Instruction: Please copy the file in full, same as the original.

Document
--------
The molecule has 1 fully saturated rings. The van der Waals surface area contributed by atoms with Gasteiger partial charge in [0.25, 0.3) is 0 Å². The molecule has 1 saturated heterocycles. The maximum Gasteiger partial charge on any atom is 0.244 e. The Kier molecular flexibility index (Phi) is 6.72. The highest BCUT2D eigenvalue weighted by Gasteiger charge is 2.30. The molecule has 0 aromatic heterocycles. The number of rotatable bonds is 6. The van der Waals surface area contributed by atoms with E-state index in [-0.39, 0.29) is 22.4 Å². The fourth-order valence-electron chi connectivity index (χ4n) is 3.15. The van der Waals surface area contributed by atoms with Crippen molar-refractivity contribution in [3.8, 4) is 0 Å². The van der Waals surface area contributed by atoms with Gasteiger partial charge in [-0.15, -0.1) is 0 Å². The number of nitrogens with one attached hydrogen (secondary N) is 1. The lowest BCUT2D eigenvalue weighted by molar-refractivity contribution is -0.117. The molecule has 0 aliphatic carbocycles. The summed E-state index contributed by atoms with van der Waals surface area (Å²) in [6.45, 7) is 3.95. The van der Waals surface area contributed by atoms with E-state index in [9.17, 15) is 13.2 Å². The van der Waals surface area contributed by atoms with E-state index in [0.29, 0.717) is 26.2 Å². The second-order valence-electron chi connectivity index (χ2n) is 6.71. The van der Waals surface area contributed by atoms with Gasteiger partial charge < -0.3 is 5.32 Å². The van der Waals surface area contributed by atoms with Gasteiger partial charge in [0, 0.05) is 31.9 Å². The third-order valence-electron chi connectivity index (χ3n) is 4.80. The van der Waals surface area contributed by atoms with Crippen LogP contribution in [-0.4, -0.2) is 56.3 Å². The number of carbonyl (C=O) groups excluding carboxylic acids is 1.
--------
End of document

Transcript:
The molecule has 1 fully saturated rings. The van der Waals surface area contributed by atoms with Gasteiger partial charge in [0.25, 0.3) is 0 Å². The molecule has 1 saturated heterocycles. The maximum Gasteiger partial charge on any atom is 0.244 e. The Kier molecular flexibility index (Phi) is 6.72. The highest BCUT2D eigenvalue weighted by Gasteiger charge is 2.30. The molecule has 0 aromatic heterocycles. The number of rotatable bonds is 6. The van der Waals surface area contributed by atoms with E-state index in [-0.39, 0.29) is 22.4 Å². The fourth-order valence-electron chi connectivity index (χ4n) is 3.15. The van der Waals surface area contributed by atoms with Crippen molar-refractivity contribution in [3.8, 4) is 0 Å². The van der Waals surface area contributed by atoms with Gasteiger partial charge in [-0.15, -0.1) is 0 Å². The number of nitrogens with one attached hydrogen (secondary N) is 1. The lowest BCUT2D eigenvalue weighted by molar-refractivity contribution is -0.117. The molecule has 0 aliphatic carbocycles. The summed E-state index contributed by atoms with van der Waals surface area (Å²) in [6.45, 7) is 3.95. The van der Waals surface area contributed by atoms with E-state index in [9.17, 15) is 13.2 Å². The van der Waals surface area contributed by atoms with E-state index in [0.29, 0.717) is 26.2 Å². The second-order valence-electron chi connectivity index (χ2n) is 6.71. The van der Waals surface area contributed by atoms with Gasteiger partial charge < -0.3 is 5.32 Å². The van der Waals surface area contributed by atoms with Gasteiger partial charge in [0, 0.05) is 31.9 Å². The third-order valence-electron chi connectivity index (χ3n) is 4.80. The van der Waals surface area contributed by atoms with Crippen LogP contribution in [-0.4, -0.2) is 56.3 Å². The number of carbonyl (C=O) groups excluding carboxylic acids is 1.